Monday, August 5, 2013

Picture Book Workshop #25: Layout







Greetings Writers & Illustrators!

Today I want to start a series on Making a Dummy Book.

First off, what's a dummy book?  Is it a book for less-than-intelligent people?  
 

 
 No, no.  Think of dummy like a crash test dummy.  It's not real. It's a test.  A dummy book is a rough draft of a book.  We author/illustrators make them ourselves to show a agent/editor how a book would look all sketched out.  And the first thing you need to do when making a dummy book, is prepare how the book will be laid out.

If you're a writer you might be thinking, Julie, I don't need to know this stuff.  I'm a wordsmith  solamente!

I beg to differ.  On one hand, sure you can only think about the words and let it go at that.  But even if you don't illustrate, it can only help your writing to understand how a picture book is laid out, how to use the pacing of the page turns, and how to fill 30 pages with story.

I should start by saying that layout is one of my least favorite parts of the process.  It's not unlike putting a puzzle together and I'm not in love with puzzles.  Therefore, I have come up with a couple different ways to do it because I'm always looking for a way to make a challenging task more enjoyable and sometimes all it takes is a little variety.

Here's one of my methods:  Posterboard and Sticky Notes.



As you can see, I have drawn on a bunch of two-page spreads ranging form page 6 to page 36.

Why start on page six, Julie?  Why not page one, Dumb-dumb?

Page 1 is the paper that gets glued down to the cardboard of the book.
Page 2 - 3 are end papers.
Page 4 might be a copyright page, or it might be blank.
Page 5 is usually the title page.

Most of the time, the book doesn't get going until page 6.

In MONKEY ONO, page 6 is actually the copyright page, but I used part of it in the illustration for a two-page spread.



Sticking with the poster board method, I would simply go through the story, breaking up the text somewhat evenly, and make little stick figure stinky note drawings and pop them in place.  I'll often start at the beginning for a few spreads, then I'll jump to the end and lay that out the way I want it, then I'll go back and try to fill in the middle.

You might find you don't have enough boxes filled.  OH HAPPY DAY!  You have more space!  Perhaps you can add more details to one scene or a plot twist or another character challenge?  Or perhaps you can take your time drawing out a joke or a dramatic scene?   And if it's only a page or two of extra space, that's not a problem.

In Ammi-Joan Paquette's new book GHOST IN THE HOUSE, illustrated by Adam Record, they had a mini-title page then a full two-page spread title page(s). 



Now, what is more likely to happen if you're me, is that you have TOO MUCH STORY and NOT ENOUGH BOXES.  Aurg!  Now you have to condense.   And it's not a really big deal.  It just means that you might have to take some show-scenes and make them tell-scenes and you might have to sacrifice a two-page spread and make it into a one-page spread.  There are always ways to do it, but have to whittle.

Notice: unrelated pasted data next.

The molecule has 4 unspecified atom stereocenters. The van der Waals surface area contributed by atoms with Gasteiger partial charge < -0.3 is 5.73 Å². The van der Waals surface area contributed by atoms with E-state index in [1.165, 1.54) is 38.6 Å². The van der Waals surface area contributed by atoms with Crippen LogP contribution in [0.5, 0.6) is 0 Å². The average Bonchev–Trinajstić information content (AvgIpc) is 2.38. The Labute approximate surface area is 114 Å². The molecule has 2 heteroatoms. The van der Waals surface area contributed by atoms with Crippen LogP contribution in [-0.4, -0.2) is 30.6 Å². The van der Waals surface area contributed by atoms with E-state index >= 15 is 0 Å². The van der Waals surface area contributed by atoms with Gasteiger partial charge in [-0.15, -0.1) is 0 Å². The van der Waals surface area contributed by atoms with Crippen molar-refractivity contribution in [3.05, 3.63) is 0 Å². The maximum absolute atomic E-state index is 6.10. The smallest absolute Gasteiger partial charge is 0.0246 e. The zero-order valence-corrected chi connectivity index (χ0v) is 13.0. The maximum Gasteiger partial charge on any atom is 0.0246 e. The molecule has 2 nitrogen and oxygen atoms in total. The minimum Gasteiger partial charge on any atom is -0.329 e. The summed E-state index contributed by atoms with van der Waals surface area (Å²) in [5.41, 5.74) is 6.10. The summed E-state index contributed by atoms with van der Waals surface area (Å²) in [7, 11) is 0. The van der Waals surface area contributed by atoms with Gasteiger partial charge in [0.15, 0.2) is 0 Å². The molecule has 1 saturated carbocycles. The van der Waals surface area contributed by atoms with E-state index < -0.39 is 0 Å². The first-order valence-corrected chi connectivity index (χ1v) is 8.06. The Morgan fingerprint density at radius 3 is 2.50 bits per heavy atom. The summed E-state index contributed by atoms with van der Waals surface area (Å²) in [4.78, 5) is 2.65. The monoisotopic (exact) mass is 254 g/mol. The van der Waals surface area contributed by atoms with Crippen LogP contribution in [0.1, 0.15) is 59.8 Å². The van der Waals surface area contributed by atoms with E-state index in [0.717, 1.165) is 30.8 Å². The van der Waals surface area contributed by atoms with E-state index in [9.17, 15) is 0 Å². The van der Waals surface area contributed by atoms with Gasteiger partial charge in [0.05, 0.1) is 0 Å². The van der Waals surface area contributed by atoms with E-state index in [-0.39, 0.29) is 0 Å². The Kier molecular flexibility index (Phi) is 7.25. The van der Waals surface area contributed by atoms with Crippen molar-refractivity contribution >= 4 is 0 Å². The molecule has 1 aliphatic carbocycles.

This is where it's handy to have sticky notes because you can pick those suckers up and move them around without redrawing.  (That said, I have recently grown fond of the stick-figure first layout.  Anyone can do it and it saves a lot of drawing time.)





Basically, you just keep moving your sticky notes around and filling and condensing pages until you have approx. 30 pages of story, somewhat* evenly balanced.

*I say somewhat because you don't have to have any hard rules like 20 words per page.  But picture books are a little like a song in that there is usually some kind of pattern/structure that the whole book follows.  For example, it would be odd to have a book like Jon Klassen's THIS IS NOT MY HAT where there are usually 10-20 words per spread and then suddenly have a page with 100 words on it.  It would be jarring.

There are days when I CANNOT DEAL with the poster board.  I don't want to sit there and stare at it.  It mocks me and I hate it.  Besides, I want to sit on the couch, or something.  When that's the case, I'll tote my sketchbook wherever and kick back and sketch.

If I have most of the text already, I'll print it out in a small font like 10 pt and cut it into bits and tape them into my sketchbook so I don't have to rewrite, like so:



Sometimes I get lucky and I get enough pages this way.  Not usually.  I still have to rework some things.  But as long as you go in with the attitude that it's a fluid process with lots of tweaking, whatever you choose to do, you'll get it done.

And chocolate always helps too.




6 comments:

Lucia Sasaki said...

Hi Julie, thanks so much for this installment, it is so generous of you to share these kind of somewhat technical details of how to make a book. I loved it.
As a librarian, I think it is fascinating.
You show that writing/illustrating isn't a so esoteric thing.
Thanks again!!

Lucia

Mirka Breen said...

Wonderful, Julie. Writers need to be mindful of page-turns and illustration possibilities, so *after* the first draft and initial story points-check, a PB dummy is very useful.

Ruth Schiffmann said...

Thanks for laying this out so plainly. Very helpful!

Cathy Ballou Mealey said...

Chocolate always helps, yes. Especially motivating if I can only have it after revising!

Claudine G. said...

A very useful post! I did the storyboard and dummy layout for my two PBs and they made such a huge difference in visualizing the stories. (Of course, when it came to e-publishing, the double-page layouts don't always work that well. Pity.)

Julie_c said...

But that's a really good tip for ePublishing, Claudine. Thanks!